Those were the wise words of the late, great Anthony Bourdain, from his Parts Unknown episode where he visited a Waffle House restaurant in Charleston, South Carolina.

The man did so much for broadening people’s views about food, between his brilliant books, like Kitchen Confidential and A Cook’s Tour, and his fascinating food shows, like No Reservations and Parts Unknown.  He encouraged us to experiment and try new things in new places with new people, to step out of our culinary comfort zones, challenge our sensibilities, and open ourselves up to new, potentially life-changing experiences.  As a food blogger, he is one of my greatest influences, in terms of his unique voice (both his writing style and his soothing TV show narration), his curiosity and empathy, and his sense of adventure.

Bourdain knew a good meal when he saw it, whether it was five-star fine dining or some dirty, dangerous dive halfway across the globe.  I always appreciated that he spoke so highly of Waffle House (https://www.wafflehouse.com/), that ubiquitous-yet-humble chain of 24-hour Southern diners, and highlighted it on his show.

I also unironically love Waffle House.  It is practically synonymous with a “greasy spoon,” and sometimes infamous for unsavory late-night antics.  But the truth is, you can get a delicious, hearty, affordable meal there at any time of the day or night, prepared right before your eyes in an open kitchen.  I am lucky enough to live near the best Waffle House location ever — always spotless, fast, and friendly no matter when you show up, with impeccable, satisfying, soul-nourishing food.  Scoff all you want — if you’re still skeptical, that just means you’ve been denying yourself one of the greatest comfort food experiences to be had in the South.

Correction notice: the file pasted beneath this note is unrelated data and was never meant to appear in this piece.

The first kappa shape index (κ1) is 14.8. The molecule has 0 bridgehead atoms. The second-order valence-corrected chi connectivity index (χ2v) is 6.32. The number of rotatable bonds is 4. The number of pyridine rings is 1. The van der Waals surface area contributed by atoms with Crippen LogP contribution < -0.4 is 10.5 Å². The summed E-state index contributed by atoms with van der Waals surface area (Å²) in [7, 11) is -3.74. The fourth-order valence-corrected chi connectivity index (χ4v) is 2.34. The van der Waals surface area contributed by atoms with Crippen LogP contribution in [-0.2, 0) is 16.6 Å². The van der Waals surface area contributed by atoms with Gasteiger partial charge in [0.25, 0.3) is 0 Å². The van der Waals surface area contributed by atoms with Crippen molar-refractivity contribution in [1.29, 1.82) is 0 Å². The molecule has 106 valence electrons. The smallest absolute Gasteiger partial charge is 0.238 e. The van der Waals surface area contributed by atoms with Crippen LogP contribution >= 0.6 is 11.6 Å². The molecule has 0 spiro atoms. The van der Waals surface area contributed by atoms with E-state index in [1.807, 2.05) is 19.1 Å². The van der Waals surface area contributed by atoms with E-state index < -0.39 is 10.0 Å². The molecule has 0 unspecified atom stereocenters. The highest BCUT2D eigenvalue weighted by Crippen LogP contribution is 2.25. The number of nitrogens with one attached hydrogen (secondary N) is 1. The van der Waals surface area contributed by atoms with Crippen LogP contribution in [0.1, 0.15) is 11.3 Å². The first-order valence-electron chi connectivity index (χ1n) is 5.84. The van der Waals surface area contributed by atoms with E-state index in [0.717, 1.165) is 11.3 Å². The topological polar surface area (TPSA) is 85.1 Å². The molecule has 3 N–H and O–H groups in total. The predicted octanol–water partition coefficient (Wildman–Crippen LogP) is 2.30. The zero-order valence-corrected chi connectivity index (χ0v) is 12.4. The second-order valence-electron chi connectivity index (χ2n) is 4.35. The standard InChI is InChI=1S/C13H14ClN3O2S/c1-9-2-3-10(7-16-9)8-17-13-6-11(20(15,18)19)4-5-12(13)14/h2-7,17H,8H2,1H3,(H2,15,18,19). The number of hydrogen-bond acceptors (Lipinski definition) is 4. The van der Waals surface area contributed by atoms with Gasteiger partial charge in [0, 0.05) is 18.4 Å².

I’ve been composing this Waffle House review and compiling photos for months, over the course of several separate visits with my wife.  But today was Anthony Bourdain’s birthday, so it felt like the right thing to do to go back tonight, to reminisce about the life and legacy of one of the greatest foodies of all, to indulge our senses and think about all the entertainment and education the man provided us over the years.  We were also joined by some members of the Orlando Foodie Forum presented by Tasty Chomps, a Facebook group that has also broadened my culinary horizons and introduced me to some amazing new friends.  It felt right to commune with these fellow foodies and Bourdain fans, and to talk and laugh and share food with them, tonight of all nights.  We learned all the right lessons.